Potting the valve in foam, as others have said, is not a good idea at all. The coil does get warm to the touch even uninsulated, and would doubtless get a lot hotter if potted. Enclosing it in a small watertight box might help without interfering with heat dissipation too much.

Good luck with your fix.

Cheers,

Jim and Ann s/v Insatiable II lying Southport, Qld, Oz southbound
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Old 27-11-2010, 18:22   #11
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Thanks for the info...I will NOT put it in foam!
Jim, the solenoid I just replaced was made by Trident Marine and purchased from West Marine. The connections still looked OK but the solenoid no longer worked (I tested it again after removing it). I'm not sure what brands or prices I'll find here, but the local store (Opua Marina) was out.
This time I have used butt connectors with built in shrink tubing and also covered them with another peice of heat shrink. I'll experiment with some small plastic box.

And I do try not to sail with water over our decks for long periods of time...but how come the wind is coming from right where we want to go?
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Old 27-11-2010, 18:26   #12
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And I do try not to sail with water over our decks for long periods of time...but how come the wind is coming from right where we want to go?
One of the rules here on Cruiser's Forum is that you're not allowed to whine about going to weather if the result will be spending Christmas in Fiji.
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Old 27-11-2010, 18:40   #13
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my solenoid has always been installed inside the house on a bulkhead with a toggle switch, and not far from the stove.. i have never lost one , and my newest one is now 6 yrs old. the parts on the tank havent been in need of replacement for that long,l as well, regulator and valve....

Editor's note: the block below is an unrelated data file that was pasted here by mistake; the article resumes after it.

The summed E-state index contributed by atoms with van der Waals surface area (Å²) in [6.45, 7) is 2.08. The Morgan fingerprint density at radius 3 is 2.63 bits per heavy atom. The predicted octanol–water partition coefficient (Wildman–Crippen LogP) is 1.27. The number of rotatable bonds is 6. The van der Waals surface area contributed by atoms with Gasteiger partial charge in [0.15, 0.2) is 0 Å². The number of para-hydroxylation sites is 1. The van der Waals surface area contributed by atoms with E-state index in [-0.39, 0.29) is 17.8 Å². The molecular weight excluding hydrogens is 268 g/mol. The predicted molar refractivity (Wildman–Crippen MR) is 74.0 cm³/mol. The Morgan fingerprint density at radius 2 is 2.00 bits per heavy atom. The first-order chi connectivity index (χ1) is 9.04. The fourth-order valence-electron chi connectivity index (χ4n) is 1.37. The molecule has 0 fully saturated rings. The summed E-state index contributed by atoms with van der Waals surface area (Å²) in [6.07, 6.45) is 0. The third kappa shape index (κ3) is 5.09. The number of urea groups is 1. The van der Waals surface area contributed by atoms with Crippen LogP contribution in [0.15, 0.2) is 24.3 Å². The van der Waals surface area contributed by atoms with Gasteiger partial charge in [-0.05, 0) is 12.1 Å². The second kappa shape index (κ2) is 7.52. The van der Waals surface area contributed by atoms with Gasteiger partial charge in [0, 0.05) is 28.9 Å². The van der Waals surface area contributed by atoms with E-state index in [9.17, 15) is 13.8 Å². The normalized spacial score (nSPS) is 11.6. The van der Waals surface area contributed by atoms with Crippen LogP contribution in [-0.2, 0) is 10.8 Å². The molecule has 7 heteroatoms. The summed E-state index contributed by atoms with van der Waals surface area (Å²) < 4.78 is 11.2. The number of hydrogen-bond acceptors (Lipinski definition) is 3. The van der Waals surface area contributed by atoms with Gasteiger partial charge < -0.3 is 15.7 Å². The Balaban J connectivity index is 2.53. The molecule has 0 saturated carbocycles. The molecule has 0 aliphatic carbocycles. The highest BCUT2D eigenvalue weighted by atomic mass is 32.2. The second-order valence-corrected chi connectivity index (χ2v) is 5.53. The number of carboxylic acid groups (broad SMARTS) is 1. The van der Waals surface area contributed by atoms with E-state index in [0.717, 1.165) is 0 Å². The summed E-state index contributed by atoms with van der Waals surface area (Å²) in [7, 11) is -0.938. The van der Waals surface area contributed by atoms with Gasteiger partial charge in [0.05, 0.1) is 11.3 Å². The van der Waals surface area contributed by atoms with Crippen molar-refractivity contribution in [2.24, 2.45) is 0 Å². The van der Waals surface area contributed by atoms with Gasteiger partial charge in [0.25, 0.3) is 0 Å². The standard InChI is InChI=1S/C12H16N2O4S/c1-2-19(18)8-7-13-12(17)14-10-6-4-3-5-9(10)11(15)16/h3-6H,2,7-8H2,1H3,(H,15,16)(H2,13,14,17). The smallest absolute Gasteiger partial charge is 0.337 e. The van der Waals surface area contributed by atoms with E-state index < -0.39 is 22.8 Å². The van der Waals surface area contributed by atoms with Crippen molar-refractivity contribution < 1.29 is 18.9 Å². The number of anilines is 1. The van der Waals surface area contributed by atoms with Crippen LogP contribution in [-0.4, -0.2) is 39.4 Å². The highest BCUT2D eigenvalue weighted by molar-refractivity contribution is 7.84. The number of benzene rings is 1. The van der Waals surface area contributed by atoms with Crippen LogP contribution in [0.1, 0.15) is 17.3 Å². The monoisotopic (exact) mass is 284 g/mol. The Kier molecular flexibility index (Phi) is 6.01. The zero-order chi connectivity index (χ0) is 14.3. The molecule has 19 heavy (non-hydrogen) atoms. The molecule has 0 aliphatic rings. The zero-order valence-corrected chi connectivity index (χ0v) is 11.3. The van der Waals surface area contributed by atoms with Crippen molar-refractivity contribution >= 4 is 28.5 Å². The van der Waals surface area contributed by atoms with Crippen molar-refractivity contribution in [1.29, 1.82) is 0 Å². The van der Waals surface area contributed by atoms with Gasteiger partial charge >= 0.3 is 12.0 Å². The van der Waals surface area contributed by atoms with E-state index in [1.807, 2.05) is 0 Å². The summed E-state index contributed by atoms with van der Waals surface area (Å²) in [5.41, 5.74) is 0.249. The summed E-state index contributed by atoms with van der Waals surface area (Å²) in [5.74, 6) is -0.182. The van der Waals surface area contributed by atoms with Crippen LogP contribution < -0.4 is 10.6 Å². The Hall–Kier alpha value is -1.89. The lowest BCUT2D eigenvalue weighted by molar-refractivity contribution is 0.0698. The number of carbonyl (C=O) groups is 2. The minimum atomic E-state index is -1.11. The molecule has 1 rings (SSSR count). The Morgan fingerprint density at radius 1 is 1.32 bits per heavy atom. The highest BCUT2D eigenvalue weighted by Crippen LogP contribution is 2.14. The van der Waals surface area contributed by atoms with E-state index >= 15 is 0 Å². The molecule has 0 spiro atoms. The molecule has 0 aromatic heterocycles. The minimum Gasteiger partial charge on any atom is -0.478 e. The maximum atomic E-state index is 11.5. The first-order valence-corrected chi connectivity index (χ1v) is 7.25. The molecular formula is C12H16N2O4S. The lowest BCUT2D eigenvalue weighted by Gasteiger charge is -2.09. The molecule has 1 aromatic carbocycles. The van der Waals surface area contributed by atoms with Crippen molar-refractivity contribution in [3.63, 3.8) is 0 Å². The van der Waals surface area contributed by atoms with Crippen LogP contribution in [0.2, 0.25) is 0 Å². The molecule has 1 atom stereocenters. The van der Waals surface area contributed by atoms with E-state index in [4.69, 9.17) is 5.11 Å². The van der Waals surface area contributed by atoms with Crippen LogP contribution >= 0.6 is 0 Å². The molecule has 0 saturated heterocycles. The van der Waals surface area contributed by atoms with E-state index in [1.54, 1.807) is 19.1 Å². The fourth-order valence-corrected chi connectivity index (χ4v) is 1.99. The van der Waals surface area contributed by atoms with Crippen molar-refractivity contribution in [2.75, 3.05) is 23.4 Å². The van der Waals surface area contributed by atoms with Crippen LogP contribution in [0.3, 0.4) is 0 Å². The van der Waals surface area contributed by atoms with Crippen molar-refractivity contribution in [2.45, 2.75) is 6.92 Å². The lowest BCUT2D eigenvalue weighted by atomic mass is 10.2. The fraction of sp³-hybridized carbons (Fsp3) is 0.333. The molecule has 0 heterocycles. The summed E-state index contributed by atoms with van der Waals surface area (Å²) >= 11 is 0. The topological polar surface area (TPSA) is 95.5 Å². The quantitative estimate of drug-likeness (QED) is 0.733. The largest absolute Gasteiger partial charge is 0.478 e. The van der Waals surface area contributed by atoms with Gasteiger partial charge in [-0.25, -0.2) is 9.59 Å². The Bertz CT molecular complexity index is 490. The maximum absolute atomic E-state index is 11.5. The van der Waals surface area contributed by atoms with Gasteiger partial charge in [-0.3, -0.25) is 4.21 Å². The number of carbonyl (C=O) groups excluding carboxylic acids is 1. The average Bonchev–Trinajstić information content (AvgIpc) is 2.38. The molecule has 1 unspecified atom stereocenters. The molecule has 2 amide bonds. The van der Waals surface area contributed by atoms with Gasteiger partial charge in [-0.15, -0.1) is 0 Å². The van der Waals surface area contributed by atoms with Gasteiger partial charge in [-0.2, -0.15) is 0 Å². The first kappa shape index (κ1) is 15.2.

rofl...christmas in fiji!!! wow-- yeah--cant whine bout weather......
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Old 27-11-2010, 19:00   #14
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my solenoid has always been installed inside the house on a bulkhead with a toggle switch, and not far from the stove.. i have never lost one , and my newest one is now 6 yrs old. the parts on the tank havent been in need of replacement for that long,l as well, regulator and valve....


rofl...christmas in fiji!!! wow-- yeah--cant whine bout weather......
I'm not and expert, but I believe the code calls for the solenoid to be in the locker or outside, not in the cabin, since its function is to isolate. Certainly the regulator MUST be in the locker, since they are vented and can leak badly.

I've had external corrosion problems (the locker is well gasketed but in a location that goes through some waves) and I have had good luck coating the outside regularly (every few months) with Corr-Block. Seems to stop corrosion dead. This product got very good review in a recent Practical Sailor on electrical applications.
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Old 27-11-2010, 19:15   #15
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Quote:
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I'm not and expert, but I believe the code calls for the solenoid to be in the locker or outside, not in the cabin, since its function is to isolate. Certainly the regulator MUST be in the locker, since they are vented and can leak badly.

I've had external corrosion problems (the locker is well gasketed but in a location that goes through some waves) and I have had good luck coating the outside regularly (every few months) with Corr-Block. Seems to stop corrosion dead. This product got very good review in a recent Practical Sailor on electrical applications.
the way they are installed is on a bulkheaad-- the toggle is a pretty one with a switch like a light switch in a house. the solenoid itself is on th either side of the bulkhead ihn a protected area. the only thing that fouls them and makes them lose function is leaving them on at all times which some folks seem to enjoy doing. these are meant to be USED, so are inside the house near the stove so they are able to be used. consider this--the solenoid is ELECTRIC, the tank holds BOOM gas. why on earth would you EVER want to place an electrical spark NEXT to the BOOM gas tank????? makes no sense. try installing it correctly and see how long it lasts. the separation thing is to get the boom gas out of the house
the solenoid stays inside the house. duh. are you going to go outside into bad weather just to cook dinner?? the switch is not rated for outdoor use.